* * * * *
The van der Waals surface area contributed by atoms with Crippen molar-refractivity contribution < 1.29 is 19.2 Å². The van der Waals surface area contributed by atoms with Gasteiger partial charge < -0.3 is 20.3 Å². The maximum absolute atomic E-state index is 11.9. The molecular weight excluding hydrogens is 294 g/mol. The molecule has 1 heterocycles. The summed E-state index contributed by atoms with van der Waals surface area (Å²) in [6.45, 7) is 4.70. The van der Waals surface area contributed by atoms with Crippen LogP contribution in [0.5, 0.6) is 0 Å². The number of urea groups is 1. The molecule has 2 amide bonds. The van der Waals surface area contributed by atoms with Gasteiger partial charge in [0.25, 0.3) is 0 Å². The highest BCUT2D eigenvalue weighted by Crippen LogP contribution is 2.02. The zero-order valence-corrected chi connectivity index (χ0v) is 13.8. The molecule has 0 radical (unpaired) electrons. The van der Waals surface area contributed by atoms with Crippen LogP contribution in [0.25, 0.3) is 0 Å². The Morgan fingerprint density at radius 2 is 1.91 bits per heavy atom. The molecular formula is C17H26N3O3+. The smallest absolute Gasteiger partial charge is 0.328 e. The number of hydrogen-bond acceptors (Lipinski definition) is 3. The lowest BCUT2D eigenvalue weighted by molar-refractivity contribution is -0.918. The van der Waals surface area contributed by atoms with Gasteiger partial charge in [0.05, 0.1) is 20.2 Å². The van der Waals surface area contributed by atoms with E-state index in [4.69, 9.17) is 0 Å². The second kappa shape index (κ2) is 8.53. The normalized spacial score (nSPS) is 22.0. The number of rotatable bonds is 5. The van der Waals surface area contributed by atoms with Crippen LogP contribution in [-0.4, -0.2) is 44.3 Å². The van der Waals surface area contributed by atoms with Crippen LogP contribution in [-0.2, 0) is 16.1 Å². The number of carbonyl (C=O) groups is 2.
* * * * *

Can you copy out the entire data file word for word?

The van der Waals surface area contributed by atoms with Crippen molar-refractivity contribution < 1.29 is 19.2 Å². The van der Waals surface area contributed by atoms with Gasteiger partial charge < -0.3 is 20.3 Å². The maximum absolute atomic E-state index is 11.9. The molecular weight excluding hydrogens is 294 g/mol. The molecule has 1 heterocycles. The summed E-state index contributed by atoms with van der Waals surface area (Å²) in [6.45, 7) is 4.70. The van der Waals surface area contributed by atoms with Crippen LogP contribution in [0.5, 0.6) is 0 Å². The number of urea groups is 1. The molecule has 2 amide bonds. The van der Waals surface area contributed by atoms with Gasteiger partial charge in [0.25, 0.3) is 0 Å². The highest BCUT2D eigenvalue weighted by Crippen LogP contribution is 2.02. The zero-order valence-corrected chi connectivity index (χ0v) is 13.8. The molecule has 0 radical (unpaired) electrons. The van der Waals surface area contributed by atoms with Crippen LogP contribution in [0.25, 0.3) is 0 Å². The Morgan fingerprint density at radius 2 is 1.91 bits per heavy atom. The molecular formula is C17H26N3O3+. The smallest absolute Gasteiger partial charge is 0.328 e. The number of hydrogen-bond acceptors (Lipinski definition) is 3. The lowest BCUT2D eigenvalue weighted by molar-refractivity contribution is -0.918. The van der Waals surface area contributed by atoms with Gasteiger partial charge in [0.05, 0.1) is 20.2 Å². The van der Waals surface area contributed by atoms with E-state index in [4.69, 9.17) is 0 Å². The second kappa shape index (κ2) is 8.53. The normalized spacial score (nSPS) is 22.0. The number of rotatable bonds is 5. The van der Waals surface area contributed by atoms with Crippen LogP contribution in [-0.4, -0.2) is 44.3 Å². The van der Waals surface area contributed by atoms with Crippen LogP contribution in [-0.2, 0) is 16.1 Å². The number of carbonyl (C=O) groups is 2.